FTSE investment manager abrdn‘s (LSE: ABDN) share price is 32% lower than its 20 July high this year for a perfectly understandable reason. The end of August saw it demoted from the top-tier FTSE 100 index to the second-tier FTSE 250.
Such a demotion means it is automatically dropped from funds tracking the FTSE 100. Other funds that only invest in the most-regulated, highest-credit-rated stocks cut their investments in such firms as well.
Although I rarely invest in non-FTSE 100 firms for the same reasons, I do look at recently relegated stocks. The basic reason is that they still have much about them that belongs in the top tier. And so it is with abrdn, I think.
Is the fundamental business sound?
The H1 results had good bits in them, as far as I am concerned. Net operating revenue rose 4% in H1 compared to the same period last year. And adjusted operating profit also increased – by 10% (to £127m) on last year.
Recent efforts at diversification also appear to be starting to pay off. This included last March’s acquisition of interactive investor, which accounted for the net operating revenue increase in H1.
Promising as well, I think, is the planned acquisition of the healthcare funds of Tekla Capital Management. US healthcare expenditure per capita has grown at a compound annual rate of 6% since the 1980s.
The risk of the company being demoted to the FTSE 250 is now largely priced in, I think. But another risk is that the cost-of-living crisis acts as a deterrent to new client business.
Undervalued on key metrics
abrdn currently trades at a price-to-book ratio (P/B) of just 0.5. This is lower than all but one of its peers — Petershill Partners at 0.4. Ashmore Group is at 1.4, Man Group at 2.2, and Hargreaves Lansdown at 5.1.
So, the company is undervalued on this metric compared to the peer group average of 2.3.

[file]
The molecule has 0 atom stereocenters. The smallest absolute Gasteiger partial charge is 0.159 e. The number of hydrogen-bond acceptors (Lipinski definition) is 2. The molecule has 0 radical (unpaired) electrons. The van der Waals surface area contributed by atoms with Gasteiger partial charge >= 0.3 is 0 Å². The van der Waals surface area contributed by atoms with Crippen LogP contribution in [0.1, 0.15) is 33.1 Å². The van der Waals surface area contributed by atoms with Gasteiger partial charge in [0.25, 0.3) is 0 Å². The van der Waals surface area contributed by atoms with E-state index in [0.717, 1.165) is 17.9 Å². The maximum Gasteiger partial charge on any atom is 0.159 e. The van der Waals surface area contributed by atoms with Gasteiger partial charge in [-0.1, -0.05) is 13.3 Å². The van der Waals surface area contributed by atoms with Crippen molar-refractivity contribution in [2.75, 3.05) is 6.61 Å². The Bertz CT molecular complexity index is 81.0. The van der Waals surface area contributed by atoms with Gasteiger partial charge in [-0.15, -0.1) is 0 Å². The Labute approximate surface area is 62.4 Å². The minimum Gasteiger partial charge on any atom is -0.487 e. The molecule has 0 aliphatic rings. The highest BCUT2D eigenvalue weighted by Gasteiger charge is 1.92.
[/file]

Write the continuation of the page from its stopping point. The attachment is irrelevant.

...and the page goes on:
The same conclusion applies to its valuation on a price-to-sales ratio (P/S) basis as well.
abrdn’s P/S is the lowest of all its peers this time – bar none — at just 0.6. Man Group’s is 2.4, Hargreaves Lansdown’s 5, Ashmore Group’s 6.5, and Petershill Partners’ 10.1. The peer group average is 6.
Big passive income source
In 2022, it paid a total dividend of 14.6p per share. Based on the current share price of £1.61, this gives a yield of 9%. Its interim dividend this year is 7.3p and is the same as last year’s, so this suggests to me that the same total dividend will apply this year as well.
So, a £10,000 investment now would yield a further £900 this year. Over 10 years, provided the rate stayed the same, this would add £9,000 to the initial investment. This is over and above share price gains or losses and tax obligations incurred, of course.
I already hold several stocks in the financial sector, so buying more would unbalance it in my portfolio. If I did not hold them, though, I would seriously consider buying abrdn shares.
Not only do they offer an excellent yield, but they are also undervalued on two separate metrics to their peer group. This suggests to me that the share price may rise closer to these higher-valued stocks over time.